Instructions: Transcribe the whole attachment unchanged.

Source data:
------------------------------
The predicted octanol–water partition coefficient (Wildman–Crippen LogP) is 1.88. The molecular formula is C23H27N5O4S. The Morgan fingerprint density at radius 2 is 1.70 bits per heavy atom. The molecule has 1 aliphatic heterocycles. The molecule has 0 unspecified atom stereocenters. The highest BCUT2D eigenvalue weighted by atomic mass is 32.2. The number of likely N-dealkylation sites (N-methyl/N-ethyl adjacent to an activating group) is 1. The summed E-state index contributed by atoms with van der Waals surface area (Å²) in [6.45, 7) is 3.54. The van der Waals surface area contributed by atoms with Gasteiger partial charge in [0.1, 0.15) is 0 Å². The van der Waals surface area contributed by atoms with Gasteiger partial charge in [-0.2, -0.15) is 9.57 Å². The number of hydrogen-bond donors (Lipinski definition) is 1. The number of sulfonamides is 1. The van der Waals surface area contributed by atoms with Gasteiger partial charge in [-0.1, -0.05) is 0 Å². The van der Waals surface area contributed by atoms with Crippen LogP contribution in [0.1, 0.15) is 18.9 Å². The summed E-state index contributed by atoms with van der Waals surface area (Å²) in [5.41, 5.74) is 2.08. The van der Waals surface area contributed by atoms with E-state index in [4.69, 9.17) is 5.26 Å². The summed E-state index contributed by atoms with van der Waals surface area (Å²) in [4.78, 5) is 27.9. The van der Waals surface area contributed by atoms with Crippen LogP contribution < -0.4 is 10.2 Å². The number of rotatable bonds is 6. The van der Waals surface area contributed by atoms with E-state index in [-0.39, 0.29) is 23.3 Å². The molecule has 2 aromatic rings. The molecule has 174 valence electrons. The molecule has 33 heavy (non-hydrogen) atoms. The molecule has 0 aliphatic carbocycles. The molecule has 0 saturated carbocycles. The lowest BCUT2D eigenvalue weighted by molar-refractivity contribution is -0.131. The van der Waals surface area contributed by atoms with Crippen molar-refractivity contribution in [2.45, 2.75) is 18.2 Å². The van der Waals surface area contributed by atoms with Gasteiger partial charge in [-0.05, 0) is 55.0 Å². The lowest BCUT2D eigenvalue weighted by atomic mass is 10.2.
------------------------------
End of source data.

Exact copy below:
The predicted octanol–water partition coefficient (Wildman–Crippen LogP) is 1.88. The molecular formula is C23H27N5O4S. The Morgan fingerprint density at radius 2 is 1.70 bits per heavy atom. The molecule has 1 aliphatic heterocycles. The molecule has 0 unspecified atom stereocenters. The highest BCUT2D eigenvalue weighted by atomic mass is 32.2. The number of likely N-dealkylation sites (N-methyl/N-ethyl adjacent to an activating group) is 1. The summed E-state index contributed by atoms with van der Waals surface area (Å²) in [6.45, 7) is 3.54. The van der Waals surface area contributed by atoms with Gasteiger partial charge in [0.1, 0.15) is 0 Å². The van der Waals surface area contributed by atoms with Gasteiger partial charge in [-0.2, -0.15) is 9.57 Å². The number of hydrogen-bond donors (Lipinski definition) is 1. The number of sulfonamides is 1. The van der Waals surface area contributed by atoms with Gasteiger partial charge in [-0.1, -0.05) is 0 Å². The van der Waals surface area contributed by atoms with Crippen LogP contribution in [0.1, 0.15) is 18.9 Å². The summed E-state index contributed by atoms with van der Waals surface area (Å²) in [5.41, 5.74) is 2.08. The van der Waals surface area contributed by atoms with E-state index in [4.69, 9.17) is 5.26 Å². The summed E-state index contributed by atoms with van der Waals surface area (Å²) in [4.78, 5) is 27.9. The van der Waals surface area contributed by atoms with Crippen LogP contribution < -0.4 is 10.2 Å². The number of rotatable bonds is 6. The van der Waals surface area contributed by atoms with E-state index in [-0.39, 0.29) is 23.3 Å². The molecule has 2 aromatic rings. The molecule has 174 valence electrons. The molecule has 33 heavy (non-hydrogen) atoms. The molecule has 0 aliphatic carbocycles. The molecule has 0 saturated carbocycles. The lowest BCUT2D eigenvalue weighted by molar-refractivity contribution is -0.131. The van der Waals surface area contributed by atoms with Crippen molar-refractivity contribution in [2.45, 2.75) is 18.2 Å². The van der Waals surface area contributed by atoms with Gasteiger partial charge in [-0.05, 0) is 55.0 Å². The lowest BCUT2D eigenvalue weighted by atomic mass is 10.2.